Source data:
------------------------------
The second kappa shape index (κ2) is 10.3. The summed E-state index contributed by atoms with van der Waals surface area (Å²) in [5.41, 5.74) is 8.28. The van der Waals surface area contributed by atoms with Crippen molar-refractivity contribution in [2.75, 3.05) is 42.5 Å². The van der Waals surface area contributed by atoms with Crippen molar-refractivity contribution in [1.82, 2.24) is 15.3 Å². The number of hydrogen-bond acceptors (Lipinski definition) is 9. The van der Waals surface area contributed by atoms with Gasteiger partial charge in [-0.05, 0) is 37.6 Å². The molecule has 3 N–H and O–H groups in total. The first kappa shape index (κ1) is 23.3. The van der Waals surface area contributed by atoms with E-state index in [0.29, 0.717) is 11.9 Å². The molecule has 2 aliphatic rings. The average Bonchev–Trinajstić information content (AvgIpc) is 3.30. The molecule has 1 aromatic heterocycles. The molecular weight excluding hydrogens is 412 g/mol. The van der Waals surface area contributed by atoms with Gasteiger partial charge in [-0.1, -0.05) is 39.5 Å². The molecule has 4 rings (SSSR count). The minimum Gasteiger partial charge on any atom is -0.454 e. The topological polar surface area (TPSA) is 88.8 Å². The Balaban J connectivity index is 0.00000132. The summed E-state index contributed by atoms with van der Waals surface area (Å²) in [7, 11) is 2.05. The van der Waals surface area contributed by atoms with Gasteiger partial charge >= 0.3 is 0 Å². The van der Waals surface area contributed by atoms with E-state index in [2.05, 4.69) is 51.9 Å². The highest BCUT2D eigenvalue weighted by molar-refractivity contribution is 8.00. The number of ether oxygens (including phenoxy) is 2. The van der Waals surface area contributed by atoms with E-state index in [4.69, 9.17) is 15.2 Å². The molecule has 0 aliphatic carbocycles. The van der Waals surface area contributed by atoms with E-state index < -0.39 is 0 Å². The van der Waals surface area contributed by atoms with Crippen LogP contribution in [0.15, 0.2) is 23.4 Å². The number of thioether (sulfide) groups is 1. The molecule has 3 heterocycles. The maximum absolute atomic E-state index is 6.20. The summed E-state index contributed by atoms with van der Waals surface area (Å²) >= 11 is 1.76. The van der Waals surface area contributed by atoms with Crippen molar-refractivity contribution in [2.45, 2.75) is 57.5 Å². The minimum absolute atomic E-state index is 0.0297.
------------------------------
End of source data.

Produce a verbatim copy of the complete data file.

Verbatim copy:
The second kappa shape index (κ2) is 10.3. The summed E-state index contributed by atoms with van der Waals surface area (Å²) in [5.41, 5.74) is 8.28. The van der Waals surface area contributed by atoms with Crippen molar-refractivity contribution in [2.75, 3.05) is 42.5 Å². The van der Waals surface area contributed by atoms with Crippen molar-refractivity contribution in [1.82, 2.24) is 15.3 Å². The number of hydrogen-bond acceptors (Lipinski definition) is 9. The van der Waals surface area contributed by atoms with Gasteiger partial charge in [-0.05, 0) is 37.6 Å². The molecule has 3 N–H and O–H groups in total. The first kappa shape index (κ1) is 23.3. The van der Waals surface area contributed by atoms with E-state index in [0.29, 0.717) is 11.9 Å². The molecule has 2 aliphatic rings. The average Bonchev–Trinajstić information content (AvgIpc) is 3.30. The molecule has 1 aromatic heterocycles. The molecular weight excluding hydrogens is 412 g/mol. The van der Waals surface area contributed by atoms with Gasteiger partial charge in [-0.1, -0.05) is 39.5 Å². The molecule has 4 rings (SSSR count). The minimum Gasteiger partial charge on any atom is -0.454 e. The topological polar surface area (TPSA) is 88.8 Å². The Balaban J connectivity index is 0.00000132. The summed E-state index contributed by atoms with van der Waals surface area (Å²) in [7, 11) is 2.05. The van der Waals surface area contributed by atoms with Gasteiger partial charge >= 0.3 is 0 Å². The van der Waals surface area contributed by atoms with E-state index in [2.05, 4.69) is 51.9 Å². The highest BCUT2D eigenvalue weighted by molar-refractivity contribution is 8.00. The number of ether oxygens (including phenoxy) is 2. The van der Waals surface area contributed by atoms with E-state index in [4.69, 9.17) is 15.2 Å². The molecule has 0 aliphatic carbocycles. The van der Waals surface area contributed by atoms with E-state index < -0.39 is 0 Å². The van der Waals surface area contributed by atoms with Crippen LogP contribution in [0.15, 0.2) is 23.4 Å². The number of thioether (sulfide) groups is 1. The molecule has 3 heterocycles. The maximum absolute atomic E-state index is 6.20. The summed E-state index contributed by atoms with van der Waals surface area (Å²) >= 11 is 1.76. The van der Waals surface area contributed by atoms with Crippen molar-refractivity contribution in [2.45, 2.75) is 57.5 Å². The minimum absolute atomic E-state index is 0.0297.